Rio Tinto energy pact cuts Gladstone’s carbon footprint

Marion Rae |

Rio Tinto will be Australia’s biggest industrial buyer of renewable energy to power plants in Qld.
Rio Tinto will be Australia’s biggest industrial buyer of renewable energy to power plants in Qld.

Rio Tinto has signed Australia’s largest renewable power purchase agreement to date in a deal that will re-power a smelter and refineries in Queensland’s industrial heartland.

The agreement announced on Wednesday makes the resources giant the biggest industrial buyer of renewable power in Australia, following an offtake deal last month for the Upper Calliope solar farm in Queensland.

The latest deal will take the majority of electricity from renewable energy developer Windlab’s planned 1.4 gigawatt Bungaban wind energy project, which is expected to create up to 600 jobs during construction.

Already the state’s biggest energy user in an electricity grid built around coal, Rio Tinto said it was “another major step” for the Boyne aluminium smelter, the Yarwun alumina refinery and the Queensland Alumina refinery.

“This agreement with Windlab builds on our momentum in our work to re-power our Gladstone operations and provide a sustainable future for heavy industry in Central Queensland,” Rio Tinto chief executive Jakob Stausholm said.

Rio Tinto said it would buy 80 per cent of all power generated from the Bungaban wind energy project over 25 years, with the remainder to go into the national electricity market.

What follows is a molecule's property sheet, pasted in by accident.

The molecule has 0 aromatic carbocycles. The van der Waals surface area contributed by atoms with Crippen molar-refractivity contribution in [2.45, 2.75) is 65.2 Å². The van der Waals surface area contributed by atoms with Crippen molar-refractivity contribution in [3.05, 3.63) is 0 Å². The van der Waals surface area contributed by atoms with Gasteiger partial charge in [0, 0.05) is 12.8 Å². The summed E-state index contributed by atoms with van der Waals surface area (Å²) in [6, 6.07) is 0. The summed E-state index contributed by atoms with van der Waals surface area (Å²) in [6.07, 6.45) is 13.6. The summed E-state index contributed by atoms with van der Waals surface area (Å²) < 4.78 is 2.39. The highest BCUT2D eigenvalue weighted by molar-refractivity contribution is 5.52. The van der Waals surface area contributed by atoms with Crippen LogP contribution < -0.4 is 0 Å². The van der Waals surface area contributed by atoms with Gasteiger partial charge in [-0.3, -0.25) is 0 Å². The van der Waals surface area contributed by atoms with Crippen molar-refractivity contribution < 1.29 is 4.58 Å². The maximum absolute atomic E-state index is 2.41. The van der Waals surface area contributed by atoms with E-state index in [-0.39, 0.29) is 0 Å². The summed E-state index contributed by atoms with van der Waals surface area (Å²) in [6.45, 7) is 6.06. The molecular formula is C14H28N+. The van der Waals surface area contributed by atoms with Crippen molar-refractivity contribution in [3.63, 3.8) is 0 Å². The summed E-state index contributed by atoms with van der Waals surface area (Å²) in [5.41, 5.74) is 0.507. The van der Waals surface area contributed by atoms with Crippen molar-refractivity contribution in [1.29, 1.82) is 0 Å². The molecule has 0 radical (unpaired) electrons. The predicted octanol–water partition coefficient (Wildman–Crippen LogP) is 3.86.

The combined 2.2GW of renewable agreements with Windlab and European Energy could generate the equivalent of 10 per cent of Queensland’s current power demand and lower carbon emissions by about five million tonnes per year.

Windlab CEO John Martin said the agreement highlighted the importance of large-scale renewable energy projects in shoring up Queensland’s traditional industries, particularly minerals and advanced processing.

“The project can be responsibly developed, grid connected and producing enough energy to power the equivalent of 740,000 Queensland homes by 2029, he said.

Rio Tinto said it would continue to engage with potential partners to assess other proposals to meet its energy needs in the Gladstone region. 

The three Gladstone plants require more than one gigawatt of reliable power to operate, which equates to over 4GW of quality wind or solar power with firming. 

Electrification of plant processes to cut emissions is expected to increase future clean energy demand.